Im­por­tant par­al­lels be­tween Iraq and Viet­nam

The Washington Times Weekly - - Commentary - David Lim­baugh

While there are, of course, enor­mous dif­fer­ences be­tween the big pic­ture war on ter­ror and the Cold War and the smaller pic­ture war in Iraq and the Viet­nam War, there are also un­canny par­al­lels that might en­hance our un­der­stand­ing of to­day’s global con­flict.

In the Six­ties and Sev­en­ties, lib­er­als and con­ser­va­tives dis­agreed on whether Viet­nam was in a civil war or a vic­tim of the Com­mu­nists’ plan for global ex­pan­sion. The left seemed all too ea­ger to ig­nore that both the Soviet and Chi­nese com­mu­nists were fund­ing and fo­ment­ing North Viet­nam’s ag­gres­sion, just as the left to­day wants to ig­nore Iran’s and Syria’s sim­i­lar spon­sor­ship of ter­ror­ism and eth­nic strife in Iraq.

In­deed, lib­er­als ar­gued that there was no mono­lithic com­mu­nist move­ment — given the com­pet­ing com­mu­nist power cen­ters of the Soviet Union and China — and dis­missed fears born of the domino the­ory: that if South Viet­nam were to fall, other na­tions would do like­wise. Much of the left to­day tells us that be­cause there is so much in­ternecine con­flict among Mus­lims, mainly be­tween Sunni and Shia, that we shouldn’t fear their pur­suit of a global caliphate. Lib­er­als to­day view the Iraq war in a vac­uum, deny­ing it is part of the global war on ter­ror and down­play­ing the likely dev­as­tat­ing con­se­quences for Iraq, the Iraqi peo­ple and the war on ter­ror if we pre­ma­turely with­draw from Iraq.

We lost very few bat­tles in Viet­nam, yet the left and the me­dia con­vinced the Amer­i­can peo­ple we were los­ing the war, which even­tu­ally eroded our will. We have lost few, if any bat­tles in Iraq, but the con­ven­tional wis­dom em­a­nat­ing from the left and the main­stream me­dia is that we are los­ing the war. Con­se­quently, Amer­ica’s will to per­se­vere has been se­verely com­pro­mised.

Cold War lib­er­als pooh poohed Nikita Khrushchev’s “We will bury you” threats to the United States, and ridiculed con­ser­va­tives as fear­ing that com­mu­nists were “be­hind ev­ery rock.” To­day’s lib­er­als also seem un­will­ing to take Ira­nian Pres­i­dent Mah­moud Ah­madine­jad at his word that he is com­mit­ted to ex­ter­mi­nat­ing (“bury­ing”) Is­rael. Bill Clin­ton and John Kerry, to name a few of to­day’s libs, have made fun of con­ser­va­tives for be­liev­ing there are ter­ror­ists be­hind ev­ery rock.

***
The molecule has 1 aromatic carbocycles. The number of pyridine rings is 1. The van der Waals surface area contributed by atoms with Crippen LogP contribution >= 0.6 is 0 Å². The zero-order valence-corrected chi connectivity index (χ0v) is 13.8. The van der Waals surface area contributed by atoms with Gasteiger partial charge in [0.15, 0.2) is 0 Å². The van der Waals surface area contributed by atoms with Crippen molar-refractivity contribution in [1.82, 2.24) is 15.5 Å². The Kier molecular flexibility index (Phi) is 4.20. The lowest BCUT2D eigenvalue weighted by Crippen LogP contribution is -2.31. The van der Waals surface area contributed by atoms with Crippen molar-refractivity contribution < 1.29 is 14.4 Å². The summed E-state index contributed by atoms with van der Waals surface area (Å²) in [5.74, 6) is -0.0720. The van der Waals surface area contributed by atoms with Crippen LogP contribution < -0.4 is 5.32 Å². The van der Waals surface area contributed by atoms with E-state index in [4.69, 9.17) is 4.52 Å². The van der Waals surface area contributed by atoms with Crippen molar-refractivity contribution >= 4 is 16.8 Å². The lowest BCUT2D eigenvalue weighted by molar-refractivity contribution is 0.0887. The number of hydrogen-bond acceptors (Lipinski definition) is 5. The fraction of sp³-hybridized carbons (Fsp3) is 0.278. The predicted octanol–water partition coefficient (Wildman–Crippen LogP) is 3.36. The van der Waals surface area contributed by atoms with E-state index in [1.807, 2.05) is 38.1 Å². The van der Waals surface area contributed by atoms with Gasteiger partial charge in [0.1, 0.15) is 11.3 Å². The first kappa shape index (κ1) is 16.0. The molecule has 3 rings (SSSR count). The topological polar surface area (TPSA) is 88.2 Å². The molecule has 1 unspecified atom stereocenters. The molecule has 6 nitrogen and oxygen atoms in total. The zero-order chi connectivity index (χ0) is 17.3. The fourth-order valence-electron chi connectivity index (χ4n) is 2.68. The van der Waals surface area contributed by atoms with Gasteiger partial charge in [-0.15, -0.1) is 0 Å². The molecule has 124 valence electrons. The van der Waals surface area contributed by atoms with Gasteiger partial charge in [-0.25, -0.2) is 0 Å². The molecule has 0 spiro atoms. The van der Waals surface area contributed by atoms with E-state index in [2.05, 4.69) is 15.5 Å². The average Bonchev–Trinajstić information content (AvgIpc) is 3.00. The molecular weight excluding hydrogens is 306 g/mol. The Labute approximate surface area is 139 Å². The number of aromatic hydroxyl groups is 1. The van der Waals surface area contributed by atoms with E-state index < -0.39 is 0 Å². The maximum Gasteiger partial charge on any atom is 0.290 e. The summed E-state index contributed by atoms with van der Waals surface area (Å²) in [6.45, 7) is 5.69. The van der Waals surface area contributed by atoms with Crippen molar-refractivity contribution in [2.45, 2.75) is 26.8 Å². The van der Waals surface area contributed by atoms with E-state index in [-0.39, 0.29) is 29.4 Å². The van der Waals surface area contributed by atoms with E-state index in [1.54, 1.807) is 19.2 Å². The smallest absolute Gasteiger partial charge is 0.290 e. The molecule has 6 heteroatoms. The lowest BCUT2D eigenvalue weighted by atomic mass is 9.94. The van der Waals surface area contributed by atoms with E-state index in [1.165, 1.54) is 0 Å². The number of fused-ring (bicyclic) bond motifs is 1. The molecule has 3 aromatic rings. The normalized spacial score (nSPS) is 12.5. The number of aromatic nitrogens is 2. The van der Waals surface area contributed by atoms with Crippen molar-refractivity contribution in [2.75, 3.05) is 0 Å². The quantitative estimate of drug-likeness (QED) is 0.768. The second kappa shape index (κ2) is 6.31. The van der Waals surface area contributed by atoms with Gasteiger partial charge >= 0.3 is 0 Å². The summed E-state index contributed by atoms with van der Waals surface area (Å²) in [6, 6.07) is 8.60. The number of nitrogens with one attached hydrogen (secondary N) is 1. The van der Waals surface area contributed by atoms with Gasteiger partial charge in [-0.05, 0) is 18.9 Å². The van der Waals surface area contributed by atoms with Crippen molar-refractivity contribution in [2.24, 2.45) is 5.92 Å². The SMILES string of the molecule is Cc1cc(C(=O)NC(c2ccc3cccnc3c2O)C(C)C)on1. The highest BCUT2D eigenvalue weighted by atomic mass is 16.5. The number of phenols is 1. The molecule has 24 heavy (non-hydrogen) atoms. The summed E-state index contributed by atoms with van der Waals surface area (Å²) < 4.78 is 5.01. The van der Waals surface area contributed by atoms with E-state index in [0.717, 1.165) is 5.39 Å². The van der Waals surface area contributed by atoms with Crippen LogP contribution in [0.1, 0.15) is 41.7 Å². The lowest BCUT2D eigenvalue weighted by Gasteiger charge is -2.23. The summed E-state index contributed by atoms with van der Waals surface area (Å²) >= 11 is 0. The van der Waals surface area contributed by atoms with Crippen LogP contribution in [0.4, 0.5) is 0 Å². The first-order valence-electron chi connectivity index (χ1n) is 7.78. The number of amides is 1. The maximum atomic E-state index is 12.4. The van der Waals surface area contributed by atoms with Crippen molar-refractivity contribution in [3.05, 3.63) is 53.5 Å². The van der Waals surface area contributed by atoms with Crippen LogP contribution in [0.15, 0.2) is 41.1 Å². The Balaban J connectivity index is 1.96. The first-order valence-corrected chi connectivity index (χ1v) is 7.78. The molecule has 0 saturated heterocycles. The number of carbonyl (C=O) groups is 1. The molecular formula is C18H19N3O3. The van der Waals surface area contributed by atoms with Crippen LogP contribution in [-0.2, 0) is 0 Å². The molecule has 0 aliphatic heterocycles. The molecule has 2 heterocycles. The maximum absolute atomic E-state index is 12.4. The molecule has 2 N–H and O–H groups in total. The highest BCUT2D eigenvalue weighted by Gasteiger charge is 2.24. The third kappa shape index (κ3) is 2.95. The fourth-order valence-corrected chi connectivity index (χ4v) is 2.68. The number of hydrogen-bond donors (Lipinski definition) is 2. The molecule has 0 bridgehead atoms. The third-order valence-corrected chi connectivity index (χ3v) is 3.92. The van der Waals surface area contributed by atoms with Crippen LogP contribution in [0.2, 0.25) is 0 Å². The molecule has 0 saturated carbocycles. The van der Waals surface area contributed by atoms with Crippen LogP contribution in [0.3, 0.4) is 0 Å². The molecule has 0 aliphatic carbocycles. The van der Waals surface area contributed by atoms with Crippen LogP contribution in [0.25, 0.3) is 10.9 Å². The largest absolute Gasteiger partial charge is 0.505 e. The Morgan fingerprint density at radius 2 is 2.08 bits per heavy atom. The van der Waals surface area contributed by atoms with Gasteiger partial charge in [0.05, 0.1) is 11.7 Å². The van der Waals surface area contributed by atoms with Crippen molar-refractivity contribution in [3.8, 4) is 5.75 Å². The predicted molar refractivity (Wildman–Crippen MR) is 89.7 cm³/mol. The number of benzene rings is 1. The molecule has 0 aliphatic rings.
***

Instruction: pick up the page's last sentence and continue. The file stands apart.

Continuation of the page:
Cold War lib­er­als ha­bit­u­ally apol­o­gized for Soviet Com­mu­nist ag­gres­sion and their ob­ses­sive pur­suit of nu­clear weapons. They main­tained there was moral equiv­a­lence be­tween the United States and the Sovi­ets in the arms race and in­sisted the Soviet regime was not in­her­ently evil, but merely pro­tect­ing its in­ter­ests — from U.S. im­pe­ri­al­ism. If we would just freeze our nukes, then dis­arm, the Sovi­ets would fol­low. To­day’s ter­ror­ist apol­o­gists in­sist that Mus­lim ex­trem­ists have le­git­i­mate griev­ances, in­clud­ing the al­leged dis­pos­ses­sion of Pales­tini­ans from “their” land and Amer­i­can “im­pe­ri­al­ism” in Iraq. If Is­rael would just give back the land and we would with­draw from Iraq, the ter­ror­ists’ thirst for blood­shed would be quenched.

The left to­day — like yes­ter­day — can’t get its head around the idea that we are in a global war, and that is pri­mar­ily be­cause it has dif­fi­culty mak­ing the cru­cial moral dis­tinc­tions that are es­sen­tial to our clar­ity of vi­sion.

Its in­abil­ity or re­fusal to see Is­lamic ex­trem­ism as evil pre­vents it from un­der­stand­ing that the ter- ror­ists’ hos­til­ity against us, Is­rael and any other na­tion that chooses to ob­struct their hege­monic de­signs can­not be ap­peased and that they must be de­feated.

The left’s blind­ness to this evil keeps it from grasp­ing that we are not the an­tag­o­nists in Iraq or the ini­tia­tors of a “war of choice,” but jus­ti­fi­ably re­moved Sad­dam Hus­sein from power and are now morally jus­ti­fied in try­ing to help the Iraqis es­tab­lish self-rule. The lib­er­als’ blind­ness also led them to sym­pa­thize with mis­guided Euro­pean and United Na­tions’ crit­ics of the U.S. in­ter­ven­tion in Iraq.

When the left fi­nally suc­ceeded in de-fund­ing our de­fense of South Viet­nam, a blood­bath en­sued, de­spite John Kerry’s and the left’s ar­ro­gantly cyn­i­cal dis­missal of pre­dic­tions it would oc­cur. The left has never been held ac­count­able for that, partly be­cause it dis­torted and rewrote his­tory, and as a re­sult it has far more cred­i­bil­ity than it de­serves to­day in ad­vo­cat­ing a sim­i­lar with­drawal from Iraq and in deny­ing the ab­ject evil of Mus­lim ex­trem­ists.

To glean the proper lessons from th­ese par­al­lels we must com­pare the approach of the left to­ward our en­e­mies — best per­son­i­fied in Jimmy Carter’s de­featism and malaise (which still per­sists to­day) — to the tri­umphal­ism of Rea­gan con­ser­vatism.

Had Amer­ica ac­cepted the Jimmy Carter world­view, we might still be fight­ing the Cold War. Un­til we re­ject that world­view to­day and un­der­stand the na­ture of our en­emy and the global con­text of the war, we will be hard-pressed to turn the cor­ner in the war on ter­ror.

David Lim­baugh, the brother of talk ra­dio host Rush Lim­baugh, is na­tion­ally syn­di­cated.

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